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‘If you give LA a little bit of time and patience, it's going to teach you a lot.’

Gems in this

Photo>>>Atlantic Records


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Gems in
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Feature by Paige Reynolds

In 2015, Puerto Rico-born, Georgia-raised María Zardoya was working at a creative agency in Atlanta. After winning the company’s Halloween dress-up contest, she bought a car and drove non-stop to LA to chase her musical ambitions.

Gigging anywhere that would take her, she soon met drummer Josh Conway, and The Marías was born. Their indie pop fuses María’s music schooling in Puerto Rican reggaeton and her teenage love of R&B alongside Josh’s diet of psychedelic rock — and it quickly caught on. Now counting a Grammy nomination, Bad Bunny collaboration and multiple US tours under their belt, the band are hunkering down to finish the next record. Just before they returned to the studio, María took the time to speak to Exceptional ALIEN about her journey from Snellville, Georgia to LA, and her Travel Playbook of favorite places to experience in Los Angeles.


On the influence of Puerto Rico and collaborating with Bad Bunny

My family moved to the States, to Georgia, when I was really little, but I was born in Puerto Rico and my entire family still lives there. I go back nearly every year, so I have a lot of fond memories. I grew up on OG Puerto Rican reggaeton: Don Omar, Daddy Yankee, Zion y Lennox, Wisin y Yandel, Tego Calderón. And Puerto Rico still influences us to this day — we recently collaborated with Bad Bunny, which was a dream come true.

On growing up in Snellville, Georgia, and winning a life changing Halloween costume contest

My family is from a small town in Puerto Rico, and Snellville is also a quintessential small town surrounded by nature. It was great growing up there. If you've seen Stranger Things, it was like their childhood — without the sci-fi aspect! From Snellville, I decided to move to Los Angeles to pursue music. I was working in advertising at the time, and we had a Halloween costume contest. I went as a ‘target market’ because, you know, ad agencies have target markets. It was very much geared to the judges, and I won $5,000. So I bought a car and drove to LA. I think I stopped once to take a nap. And to eat. Other than that, it was just a straight shot, munching on dark chocolate espresso beans the whole time. Josh and I started The Marías about a year after I moved.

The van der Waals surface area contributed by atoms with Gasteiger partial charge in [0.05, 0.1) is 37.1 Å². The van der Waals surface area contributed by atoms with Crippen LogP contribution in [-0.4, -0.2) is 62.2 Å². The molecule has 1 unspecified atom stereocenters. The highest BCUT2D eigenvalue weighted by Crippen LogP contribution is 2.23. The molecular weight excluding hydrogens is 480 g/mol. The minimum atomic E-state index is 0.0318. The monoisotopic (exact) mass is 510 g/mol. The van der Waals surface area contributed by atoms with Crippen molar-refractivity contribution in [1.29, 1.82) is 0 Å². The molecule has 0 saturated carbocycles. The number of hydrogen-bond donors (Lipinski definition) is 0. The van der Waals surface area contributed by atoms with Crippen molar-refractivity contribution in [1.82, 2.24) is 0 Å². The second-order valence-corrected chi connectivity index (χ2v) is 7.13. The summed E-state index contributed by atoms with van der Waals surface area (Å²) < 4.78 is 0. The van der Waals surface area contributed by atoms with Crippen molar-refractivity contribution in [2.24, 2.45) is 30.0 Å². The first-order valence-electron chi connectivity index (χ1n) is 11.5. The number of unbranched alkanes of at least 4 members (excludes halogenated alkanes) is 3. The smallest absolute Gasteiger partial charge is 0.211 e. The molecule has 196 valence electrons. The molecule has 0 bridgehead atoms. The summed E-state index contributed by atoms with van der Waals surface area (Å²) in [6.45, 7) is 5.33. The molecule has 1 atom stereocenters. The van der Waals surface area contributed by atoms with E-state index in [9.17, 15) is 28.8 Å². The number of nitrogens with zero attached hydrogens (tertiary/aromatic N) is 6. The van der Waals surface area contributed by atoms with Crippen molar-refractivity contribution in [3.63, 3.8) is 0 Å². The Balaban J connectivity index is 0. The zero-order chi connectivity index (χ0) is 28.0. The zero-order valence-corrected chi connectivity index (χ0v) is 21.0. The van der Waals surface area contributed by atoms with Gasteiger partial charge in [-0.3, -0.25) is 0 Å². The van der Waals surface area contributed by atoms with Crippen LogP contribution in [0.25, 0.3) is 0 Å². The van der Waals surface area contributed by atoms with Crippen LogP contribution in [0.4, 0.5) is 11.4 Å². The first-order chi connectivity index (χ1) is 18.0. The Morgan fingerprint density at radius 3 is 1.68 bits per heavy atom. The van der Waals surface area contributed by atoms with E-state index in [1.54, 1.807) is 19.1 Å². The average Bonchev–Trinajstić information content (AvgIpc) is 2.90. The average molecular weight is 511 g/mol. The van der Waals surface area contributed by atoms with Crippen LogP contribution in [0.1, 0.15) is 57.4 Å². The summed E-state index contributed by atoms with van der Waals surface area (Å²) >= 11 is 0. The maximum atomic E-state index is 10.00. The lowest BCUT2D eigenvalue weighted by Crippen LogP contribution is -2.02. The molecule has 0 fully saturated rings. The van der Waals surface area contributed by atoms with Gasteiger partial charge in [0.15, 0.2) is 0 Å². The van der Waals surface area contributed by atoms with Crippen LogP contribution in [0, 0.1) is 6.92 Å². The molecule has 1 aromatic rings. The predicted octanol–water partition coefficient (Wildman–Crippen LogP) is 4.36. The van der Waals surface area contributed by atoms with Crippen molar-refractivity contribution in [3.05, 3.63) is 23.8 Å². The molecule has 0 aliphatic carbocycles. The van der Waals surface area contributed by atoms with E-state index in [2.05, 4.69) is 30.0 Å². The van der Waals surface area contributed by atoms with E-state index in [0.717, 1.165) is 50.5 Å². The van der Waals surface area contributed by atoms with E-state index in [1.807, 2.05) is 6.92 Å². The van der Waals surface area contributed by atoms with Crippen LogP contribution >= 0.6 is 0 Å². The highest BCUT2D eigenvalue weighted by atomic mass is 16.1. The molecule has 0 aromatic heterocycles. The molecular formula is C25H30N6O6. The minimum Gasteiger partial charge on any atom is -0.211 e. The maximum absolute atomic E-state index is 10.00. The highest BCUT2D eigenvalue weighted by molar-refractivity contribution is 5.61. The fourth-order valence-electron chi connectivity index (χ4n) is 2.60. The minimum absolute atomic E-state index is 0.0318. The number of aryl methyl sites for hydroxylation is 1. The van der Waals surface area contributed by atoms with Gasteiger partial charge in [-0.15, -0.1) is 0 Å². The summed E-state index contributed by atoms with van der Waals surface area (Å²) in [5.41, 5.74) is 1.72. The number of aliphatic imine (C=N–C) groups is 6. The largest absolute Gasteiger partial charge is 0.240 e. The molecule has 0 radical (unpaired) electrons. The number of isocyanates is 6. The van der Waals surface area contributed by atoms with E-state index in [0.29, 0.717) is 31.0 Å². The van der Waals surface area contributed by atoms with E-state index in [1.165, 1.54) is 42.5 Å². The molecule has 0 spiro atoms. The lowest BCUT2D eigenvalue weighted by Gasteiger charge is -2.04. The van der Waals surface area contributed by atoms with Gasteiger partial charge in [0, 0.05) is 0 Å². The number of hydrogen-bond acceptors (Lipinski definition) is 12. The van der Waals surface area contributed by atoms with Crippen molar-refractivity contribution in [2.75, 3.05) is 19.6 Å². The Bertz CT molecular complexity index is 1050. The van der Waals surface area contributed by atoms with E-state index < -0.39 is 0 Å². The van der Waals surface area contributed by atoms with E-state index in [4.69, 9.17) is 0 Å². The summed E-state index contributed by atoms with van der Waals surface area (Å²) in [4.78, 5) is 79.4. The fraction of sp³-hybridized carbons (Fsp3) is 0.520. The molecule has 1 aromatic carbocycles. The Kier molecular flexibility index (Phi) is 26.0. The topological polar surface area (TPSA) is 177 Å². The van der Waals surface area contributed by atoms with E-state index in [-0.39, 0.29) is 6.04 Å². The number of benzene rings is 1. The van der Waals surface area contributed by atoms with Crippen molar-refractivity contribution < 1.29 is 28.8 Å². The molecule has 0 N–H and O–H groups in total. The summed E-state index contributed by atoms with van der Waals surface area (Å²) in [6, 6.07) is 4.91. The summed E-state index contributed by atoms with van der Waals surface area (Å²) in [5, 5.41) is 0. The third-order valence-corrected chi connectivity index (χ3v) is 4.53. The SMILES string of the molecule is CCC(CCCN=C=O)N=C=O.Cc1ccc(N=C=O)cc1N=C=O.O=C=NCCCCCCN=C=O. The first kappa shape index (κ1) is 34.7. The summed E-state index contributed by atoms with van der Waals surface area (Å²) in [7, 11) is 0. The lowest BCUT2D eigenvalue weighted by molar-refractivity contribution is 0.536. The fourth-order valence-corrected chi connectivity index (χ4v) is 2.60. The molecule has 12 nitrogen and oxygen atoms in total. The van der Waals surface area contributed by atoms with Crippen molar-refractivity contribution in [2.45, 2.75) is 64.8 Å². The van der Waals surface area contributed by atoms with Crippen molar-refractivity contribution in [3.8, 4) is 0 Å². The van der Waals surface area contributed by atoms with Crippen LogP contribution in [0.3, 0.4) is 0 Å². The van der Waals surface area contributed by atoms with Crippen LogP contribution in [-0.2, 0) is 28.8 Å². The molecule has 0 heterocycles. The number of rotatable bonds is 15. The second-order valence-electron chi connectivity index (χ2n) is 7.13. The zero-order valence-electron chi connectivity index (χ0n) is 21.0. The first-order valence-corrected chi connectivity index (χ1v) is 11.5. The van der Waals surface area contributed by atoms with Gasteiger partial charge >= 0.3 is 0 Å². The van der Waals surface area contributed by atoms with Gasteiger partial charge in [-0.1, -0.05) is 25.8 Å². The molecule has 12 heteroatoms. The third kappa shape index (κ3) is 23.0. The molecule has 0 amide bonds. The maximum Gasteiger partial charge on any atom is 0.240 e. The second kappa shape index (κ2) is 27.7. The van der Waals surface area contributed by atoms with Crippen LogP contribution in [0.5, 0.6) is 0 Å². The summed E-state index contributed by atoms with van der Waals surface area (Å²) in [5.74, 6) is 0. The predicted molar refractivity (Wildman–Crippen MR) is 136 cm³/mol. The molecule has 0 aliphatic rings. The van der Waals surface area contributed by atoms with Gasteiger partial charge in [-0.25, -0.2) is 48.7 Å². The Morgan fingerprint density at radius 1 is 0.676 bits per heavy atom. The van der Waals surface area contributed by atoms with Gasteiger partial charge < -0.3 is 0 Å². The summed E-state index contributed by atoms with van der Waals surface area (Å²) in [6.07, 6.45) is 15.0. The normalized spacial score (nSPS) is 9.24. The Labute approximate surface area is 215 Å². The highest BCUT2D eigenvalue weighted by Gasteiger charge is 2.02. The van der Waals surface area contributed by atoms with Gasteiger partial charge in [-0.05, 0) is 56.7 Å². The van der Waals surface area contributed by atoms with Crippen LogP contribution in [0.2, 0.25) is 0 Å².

On LA culture shock, playing gigs to five people and forming The Marías

Coming from Snellville, LA was definitely a shocker. I hated driving because there was so much traffic and I didn’t know where anything was. I just felt uncomfortable. But I started playing a bunch of bars, restaurants and open mics — anywhere that would let me play. My strategy was to get to know the city and other artists and musicians. There was one venue that I played with probably five people in the audience. Josh was running the sound at that gig, and after the show he was like, ‘I love your music, and I want to record with you.’ So we started recording together and created The Marías. So it paid off. It paid off for sure.

First row of María Zardoya by Ashley Seryn. Second row of The Marías by Alondra Buccio. Third row of The Marías in performance by Cloudy Thoughts. Fourth row of The Marías by Bethany Vargas.

On the importance of mixing up cultural influences in your creative process

When I’m writing, some songs will come out in Spanish; some in English; some might be a little bit more folky; some with more rhythm. I don't consciously think about how I want it to sound, I just create — and I think that's the motto that Josh and I have followed from the conception of The Marías. We've just followed whatever we wanted to create. Josh comes from very different influences, like psychedelic and rock music. I think all of our influences combined created The Marías, subconsciously.

On the ups and downs of a life on tour